Lady C wore curlers to the Savoy. On the council estate, she'd have been sectioned

If the class war is over, as No 10 so keenly asserts (the bigger the middle class, the larger the landslide), then when was the last shot fired? Just a few years ago, I was living on a council estate in east London where class distinction was as vivid and as rigorously observed as in the famous Two Ronnies and John Cleese "I-know-my-place" sketch.

Carrying out basic day-to-day transactions was incredibly difficult for me. I tried to join the local gym. The elderly receptionist greeted me with a cold "Ye-ess?". She listened as I blustered, in my overly nice middle-class way, that I was new to the area, and I was just wondering, errr . . . about the amenities at the club and . . . I finally trailed off and there was silence.

My boyfriend eventually translated: "Listen, love, she just wants to know 'ow much to join yer club?"

They both laughed.

"I thought she was gonna tell me 'er life story then," the receptionist chuckled, wiping her eyes. I had failed to communicate a very simple request.

After six weeks on the estate my attempts at polite conversation were still met by glassy stares. My fate was sealed during the children's "play day". The kids were happily punching and swearing at each other on the bouncy castle under the watchful eye of X, the local drug dealer, who was dressed as Mr Blobby (I kid you not). The mums sat on car blankets drinking beer and smoking grass. After a while, the toughest young mum came to my back door, where I was hovering. She offered me a lukewarm Carlsberg Special Brew. "No thanks," I smiled. "I've got some wine inside." From then on I was officially a snob.

The aristocracy, too, stubbornly refuse to amalgamate themselves with the Mondeo-driving classes, to which I apparently belong.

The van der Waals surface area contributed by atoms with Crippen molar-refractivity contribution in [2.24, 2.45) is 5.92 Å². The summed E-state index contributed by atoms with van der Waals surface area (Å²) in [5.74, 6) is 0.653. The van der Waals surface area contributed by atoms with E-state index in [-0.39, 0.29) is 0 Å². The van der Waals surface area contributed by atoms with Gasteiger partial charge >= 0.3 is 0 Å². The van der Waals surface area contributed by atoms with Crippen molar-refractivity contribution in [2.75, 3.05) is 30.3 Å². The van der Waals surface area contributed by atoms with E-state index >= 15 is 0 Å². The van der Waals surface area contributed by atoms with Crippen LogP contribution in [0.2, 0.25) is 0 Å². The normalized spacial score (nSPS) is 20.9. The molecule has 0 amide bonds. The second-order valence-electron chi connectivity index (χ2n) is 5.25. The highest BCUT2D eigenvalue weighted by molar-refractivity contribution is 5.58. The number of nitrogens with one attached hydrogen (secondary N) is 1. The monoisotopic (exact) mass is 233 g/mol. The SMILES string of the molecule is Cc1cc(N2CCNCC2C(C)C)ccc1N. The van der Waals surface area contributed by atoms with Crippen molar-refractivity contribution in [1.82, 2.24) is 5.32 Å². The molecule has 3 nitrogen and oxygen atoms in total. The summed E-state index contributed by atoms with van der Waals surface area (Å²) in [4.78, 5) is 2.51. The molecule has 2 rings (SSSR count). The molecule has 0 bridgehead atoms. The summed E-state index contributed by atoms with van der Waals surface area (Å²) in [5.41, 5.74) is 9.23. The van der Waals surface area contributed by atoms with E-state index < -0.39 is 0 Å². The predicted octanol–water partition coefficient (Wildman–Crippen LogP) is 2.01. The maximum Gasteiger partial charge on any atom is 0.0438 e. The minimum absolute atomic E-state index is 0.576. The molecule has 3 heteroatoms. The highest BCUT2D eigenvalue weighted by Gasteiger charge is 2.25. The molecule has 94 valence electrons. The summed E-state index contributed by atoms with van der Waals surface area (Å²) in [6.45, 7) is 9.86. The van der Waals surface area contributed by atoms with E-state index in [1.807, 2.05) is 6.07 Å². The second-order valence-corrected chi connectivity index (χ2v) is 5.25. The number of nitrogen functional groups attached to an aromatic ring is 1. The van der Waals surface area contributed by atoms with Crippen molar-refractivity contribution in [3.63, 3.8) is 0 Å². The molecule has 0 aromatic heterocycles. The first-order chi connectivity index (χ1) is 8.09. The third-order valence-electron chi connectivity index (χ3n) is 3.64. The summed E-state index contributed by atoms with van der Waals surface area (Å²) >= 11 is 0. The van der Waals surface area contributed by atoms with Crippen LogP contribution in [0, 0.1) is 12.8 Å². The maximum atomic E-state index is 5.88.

When I was dating the son of Lord and Lady C, my picture of the upper classes was based entirely on episodes of Brideshead Revisited. But, as I discovered, the landed gentry wear Barbour jackets and wellies, not Savile Row suits. Apart from that, they were just as I'd imagined them. The house in Suffolk was a crumbling pile and I was uncomfortable from the moment I arrived. I went to wash before dinner, but the ancient taps in the bathroom refused to spray anything but icy yellow water into my frozen palms.

Getting to my dingy room in the west wing meant passing dozens of local breeds of animal, all mounted on the walls in various stages of agonising death. Over the housekeeper's roast dinner, the family confided that, although times were hard, they were "getting by". Talk was of the local poacher's antics and the proposed cleaning of great-grandfather's portrait. Due to the lack of hot water and decent heating, it was clear that personal hygiene was less of a priority in these circles. Frankly, nice as they were, the entire family smelt of ancient body odour, goose fat and dust.

It's Lady C that I remember best, though. She had a London home near Battersea Park where I stayed occasionally. At about 2am one night, her son and I heard the bins being knocked over. Then the back door rattled. I leapt up in alarm. My boyfriend looked shaky and pale, but I needed to find out what was going on. We both went downstairs, where I cautiously turned on the kitchen light and, there, in a bright-pink nightdress, wellingtons and rubber gloves was Lady C clutching a dozen dirty yogurt pots.

"Blast you, darling," she said. "I told you not to throw out the pink ones - they're Mummy's favourites." Then, with a cheery "Night night, dears", she trotted merrily back to bed.

"Mummy" was also known to attend lunches at the Savoy in her curlers. "She's eccentric," was the only explanation deemed necessary.

In the East End, too, there was an old dear who used to wander around in her nightclothes on the council estate. Although she never went as far as wearing curlers to the Savoy, the council had her sectioned.

This article first appeared in the 26 March 2001 issue of the New Statesman, How the rich rule politics again